My husband reminded me when he got home yesterday, that one of the booklets he printed out for my smartpen didn't look right. Which seems to be why one page uploaded properly yesterday and the page with my book reviews didn't.
So, on to the review. First published in 1963, Planet of the Apes was considered a social fantasy. Three men from earth take a two year voyage (their time, it would be several hundred years earth time) to visit the Betelgeuse system. They land on one of the planets and discover that apes, not man, have risen to the top of the evolutionary chain.
The apes are obviously analogous to the former class system of France. The gorillas are the nobility, the ignorant orangutans (in charge of education though they refuse to teach modern science) the Catholic clergy, and the brilliant chimpanzees the masses.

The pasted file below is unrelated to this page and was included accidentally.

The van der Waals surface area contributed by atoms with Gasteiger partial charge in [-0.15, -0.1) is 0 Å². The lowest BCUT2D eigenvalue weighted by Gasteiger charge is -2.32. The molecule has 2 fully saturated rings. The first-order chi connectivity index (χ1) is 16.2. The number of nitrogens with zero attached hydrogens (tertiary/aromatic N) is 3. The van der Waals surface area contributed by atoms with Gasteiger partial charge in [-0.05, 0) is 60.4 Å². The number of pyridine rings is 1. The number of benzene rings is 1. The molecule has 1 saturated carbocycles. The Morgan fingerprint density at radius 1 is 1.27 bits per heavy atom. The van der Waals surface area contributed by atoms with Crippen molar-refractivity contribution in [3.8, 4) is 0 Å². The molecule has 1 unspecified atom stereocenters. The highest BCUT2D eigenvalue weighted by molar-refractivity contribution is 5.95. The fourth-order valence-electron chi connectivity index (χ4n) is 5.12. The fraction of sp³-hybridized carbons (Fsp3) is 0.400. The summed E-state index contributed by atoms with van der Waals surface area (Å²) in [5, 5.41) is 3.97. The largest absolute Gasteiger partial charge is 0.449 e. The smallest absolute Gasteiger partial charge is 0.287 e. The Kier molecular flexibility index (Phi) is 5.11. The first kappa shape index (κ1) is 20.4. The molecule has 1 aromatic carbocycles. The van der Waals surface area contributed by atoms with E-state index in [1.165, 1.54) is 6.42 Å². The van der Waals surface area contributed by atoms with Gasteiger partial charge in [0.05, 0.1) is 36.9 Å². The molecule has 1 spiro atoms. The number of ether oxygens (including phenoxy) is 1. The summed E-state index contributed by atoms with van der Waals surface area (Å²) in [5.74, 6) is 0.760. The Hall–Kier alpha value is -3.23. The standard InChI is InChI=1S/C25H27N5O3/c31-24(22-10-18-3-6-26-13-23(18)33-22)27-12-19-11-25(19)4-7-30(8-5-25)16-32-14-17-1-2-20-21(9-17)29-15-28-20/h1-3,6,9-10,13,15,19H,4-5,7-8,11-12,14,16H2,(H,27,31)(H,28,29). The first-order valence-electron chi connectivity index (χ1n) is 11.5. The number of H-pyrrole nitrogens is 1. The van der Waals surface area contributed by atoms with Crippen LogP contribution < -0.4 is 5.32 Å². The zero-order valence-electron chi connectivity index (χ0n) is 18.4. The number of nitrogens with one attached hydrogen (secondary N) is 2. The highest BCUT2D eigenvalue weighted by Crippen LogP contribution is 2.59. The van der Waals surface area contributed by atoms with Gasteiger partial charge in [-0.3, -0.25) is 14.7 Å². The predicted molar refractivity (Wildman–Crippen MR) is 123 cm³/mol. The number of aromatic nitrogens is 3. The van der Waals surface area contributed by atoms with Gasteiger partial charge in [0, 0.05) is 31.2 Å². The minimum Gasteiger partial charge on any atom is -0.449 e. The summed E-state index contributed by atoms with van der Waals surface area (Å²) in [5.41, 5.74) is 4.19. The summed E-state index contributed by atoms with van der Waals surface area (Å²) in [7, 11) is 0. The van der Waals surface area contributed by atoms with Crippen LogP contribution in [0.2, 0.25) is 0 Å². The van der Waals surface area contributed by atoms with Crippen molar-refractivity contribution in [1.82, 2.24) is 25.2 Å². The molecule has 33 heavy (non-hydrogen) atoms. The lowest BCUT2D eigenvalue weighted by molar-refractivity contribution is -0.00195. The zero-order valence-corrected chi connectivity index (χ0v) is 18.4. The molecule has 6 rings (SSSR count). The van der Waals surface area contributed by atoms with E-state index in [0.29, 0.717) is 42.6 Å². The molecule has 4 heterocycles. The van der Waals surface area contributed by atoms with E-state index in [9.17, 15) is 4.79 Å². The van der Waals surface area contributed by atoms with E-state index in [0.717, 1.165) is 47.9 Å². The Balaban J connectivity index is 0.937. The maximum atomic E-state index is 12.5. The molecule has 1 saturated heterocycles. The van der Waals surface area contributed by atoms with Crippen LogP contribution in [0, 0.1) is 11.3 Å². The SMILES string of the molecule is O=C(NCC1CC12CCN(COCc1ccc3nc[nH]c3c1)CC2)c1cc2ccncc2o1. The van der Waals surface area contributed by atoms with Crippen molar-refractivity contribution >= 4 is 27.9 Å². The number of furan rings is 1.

One of the men from Earth, Ulysse Merou, manages to convince the apes that he is intelligent, starting off a string of events leading to a dramatic conclusion different from that of the film.
What is most apparent in the book however, is the arrogance of mankind (embodied in Ulysse), which cannot reconcile a state of life different from the known. In time Ulysse comes to disregard the differences between the apes of Soror and the humans of Earth. And yet he continues to believe that somewhere in the apes past there must have been clever humans.
Ulysse's character in the book is no more likable than Charlton Heston's Taylor from the movie, which caused problems for me reading the book. On the other hand, it's a short novel and has several points that make you think about humanity, where it's gone and where it might be going.